This just in from Parkland: Bank of America Charitable Foundation is contributing $1 million toward the $1.27-billion new Parkland Hospital, which held its groundbreaking, oh, about a month ago. Which is nice, but it reminds me: Yesterday the mailman delivered the Winter 2010 issue of Columns, AIA Dallas's quarterly arts-and-architecture publication, inside of which was a piece on the Parkland "megaproject" by none other than Patrick "Car-Free" Kennedy in his capacity as urban planner and partner at Space Between Design Studio.
The piece won't be online for a while, and much of it's inside baseball about how "underdogs" HDR Architects and Corgan Associates "decided to go all out in their pursuit of the project." Lots of talk about design charrettes, 3D mock-ups and models, and combining "functionality" with "healing gardens with contemplative space." Then there's this, concerning facilities and development director Walter Jones's directive for the new hospital:
For "Parkland 3.0," Jones concocted another challenge, this time for the architects newly on the job. During his due diligence for the project, he traveled to hospitals around the country where they advertised dedicated corridors in which staff and materials could move virtually invisibly from patient flow. Many were able to execute the concept at lower levels of the hospital but none were able to deliver the idea in the nursing towers.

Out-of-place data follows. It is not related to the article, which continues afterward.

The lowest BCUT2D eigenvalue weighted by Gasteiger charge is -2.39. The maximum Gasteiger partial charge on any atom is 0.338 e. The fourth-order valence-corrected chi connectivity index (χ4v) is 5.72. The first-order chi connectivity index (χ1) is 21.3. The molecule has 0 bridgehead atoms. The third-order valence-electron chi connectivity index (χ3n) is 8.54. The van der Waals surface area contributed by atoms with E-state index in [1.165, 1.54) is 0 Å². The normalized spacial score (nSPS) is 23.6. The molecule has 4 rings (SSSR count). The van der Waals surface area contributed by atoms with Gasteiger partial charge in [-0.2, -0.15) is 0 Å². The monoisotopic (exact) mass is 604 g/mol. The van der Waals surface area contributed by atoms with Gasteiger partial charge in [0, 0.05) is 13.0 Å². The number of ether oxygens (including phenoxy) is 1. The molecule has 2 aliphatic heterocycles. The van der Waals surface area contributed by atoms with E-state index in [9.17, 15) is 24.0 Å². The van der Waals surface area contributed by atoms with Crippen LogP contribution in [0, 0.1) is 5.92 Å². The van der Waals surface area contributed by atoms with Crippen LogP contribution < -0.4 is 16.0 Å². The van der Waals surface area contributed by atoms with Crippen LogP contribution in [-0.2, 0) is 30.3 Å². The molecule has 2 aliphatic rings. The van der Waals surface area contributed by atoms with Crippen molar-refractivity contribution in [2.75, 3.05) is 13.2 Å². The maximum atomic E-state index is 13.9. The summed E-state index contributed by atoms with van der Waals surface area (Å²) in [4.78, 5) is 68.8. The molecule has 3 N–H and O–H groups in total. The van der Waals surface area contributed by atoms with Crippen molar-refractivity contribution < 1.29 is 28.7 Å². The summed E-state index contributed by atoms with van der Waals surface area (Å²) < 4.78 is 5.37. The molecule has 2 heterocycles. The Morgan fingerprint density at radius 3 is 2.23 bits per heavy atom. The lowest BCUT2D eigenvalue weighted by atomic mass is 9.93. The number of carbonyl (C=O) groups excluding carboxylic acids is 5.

The HDR/Corgan team was inspired by an unlikely source: Disney World, where staff and performers have "on-stage" areas and "off-stage" corridors enabling them to move throughout the park without detection, which allows the magic kingdom to seem ... magical.
Last month we took a look at the conceptual renderings for the new Parkland. Last week Corgan put on YouTube the animated "fly-through" you see above. It's magical.
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